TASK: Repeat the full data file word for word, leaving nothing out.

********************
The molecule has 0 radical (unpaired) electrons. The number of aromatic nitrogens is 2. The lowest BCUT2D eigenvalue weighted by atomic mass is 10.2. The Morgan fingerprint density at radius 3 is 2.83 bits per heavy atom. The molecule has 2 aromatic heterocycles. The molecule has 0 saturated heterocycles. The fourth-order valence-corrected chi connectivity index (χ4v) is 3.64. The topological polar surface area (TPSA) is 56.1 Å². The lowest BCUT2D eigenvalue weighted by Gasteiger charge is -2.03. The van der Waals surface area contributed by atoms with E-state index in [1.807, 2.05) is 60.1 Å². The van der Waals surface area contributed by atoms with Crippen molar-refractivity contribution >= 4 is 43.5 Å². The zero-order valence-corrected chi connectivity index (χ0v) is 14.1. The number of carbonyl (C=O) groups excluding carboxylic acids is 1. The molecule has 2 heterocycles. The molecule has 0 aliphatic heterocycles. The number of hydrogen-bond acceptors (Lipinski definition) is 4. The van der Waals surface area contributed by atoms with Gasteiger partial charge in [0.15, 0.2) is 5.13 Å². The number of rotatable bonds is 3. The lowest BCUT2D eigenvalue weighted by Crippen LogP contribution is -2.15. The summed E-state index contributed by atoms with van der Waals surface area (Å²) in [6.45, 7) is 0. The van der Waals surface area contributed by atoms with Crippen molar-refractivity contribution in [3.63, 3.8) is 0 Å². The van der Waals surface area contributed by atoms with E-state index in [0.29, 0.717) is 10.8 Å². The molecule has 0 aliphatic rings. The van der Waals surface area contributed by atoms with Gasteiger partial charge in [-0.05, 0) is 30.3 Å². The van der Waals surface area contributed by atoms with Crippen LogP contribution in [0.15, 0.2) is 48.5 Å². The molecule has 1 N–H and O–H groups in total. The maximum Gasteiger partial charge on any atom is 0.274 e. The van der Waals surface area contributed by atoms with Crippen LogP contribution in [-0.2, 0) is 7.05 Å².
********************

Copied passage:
The molecule has 0 radical (unpaired) electrons. The number of aromatic nitrogens is 2. The lowest BCUT2D eigenvalue weighted by atomic mass is 10.2. The Morgan fingerprint density at radius 3 is 2.83 bits per heavy atom. The molecule has 2 aromatic heterocycles. The molecule has 0 saturated heterocycles. The fourth-order valence-corrected chi connectivity index (χ4v) is 3.64. The topological polar surface area (TPSA) is 56.1 Å². The lowest BCUT2D eigenvalue weighted by Gasteiger charge is -2.03. The van der Waals surface area contributed by atoms with E-state index in [1.807, 2.05) is 60.1 Å². The van der Waals surface area contributed by atoms with Crippen molar-refractivity contribution >= 4 is 43.5 Å². The zero-order valence-corrected chi connectivity index (χ0v) is 14.1. The number of carbonyl (C=O) groups excluding carboxylic acids is 1. The molecule has 2 heterocycles. The molecule has 0 aliphatic heterocycles. The number of hydrogen-bond acceptors (Lipinski definition) is 4. The van der Waals surface area contributed by atoms with Gasteiger partial charge in [0.15, 0.2) is 5.13 Å². The number of rotatable bonds is 3. The lowest BCUT2D eigenvalue weighted by Crippen LogP contribution is -2.15. The summed E-state index contributed by atoms with van der Waals surface area (Å²) in [6.45, 7) is 0. The van der Waals surface area contributed by atoms with Crippen molar-refractivity contribution in [3.63, 3.8) is 0 Å². The van der Waals surface area contributed by atoms with E-state index in [0.29, 0.717) is 10.8 Å². The molecule has 0 aliphatic rings. The van der Waals surface area contributed by atoms with Gasteiger partial charge in [-0.05, 0) is 30.3 Å². The van der Waals surface area contributed by atoms with Crippen LogP contribution in [0.15, 0.2) is 48.5 Å². The molecule has 1 N–H and O–H groups in total. The maximum Gasteiger partial charge on any atom is 0.274 e. The van der Waals surface area contributed by atoms with Crippen LogP contribution in [-0.2, 0) is 7.05 Å².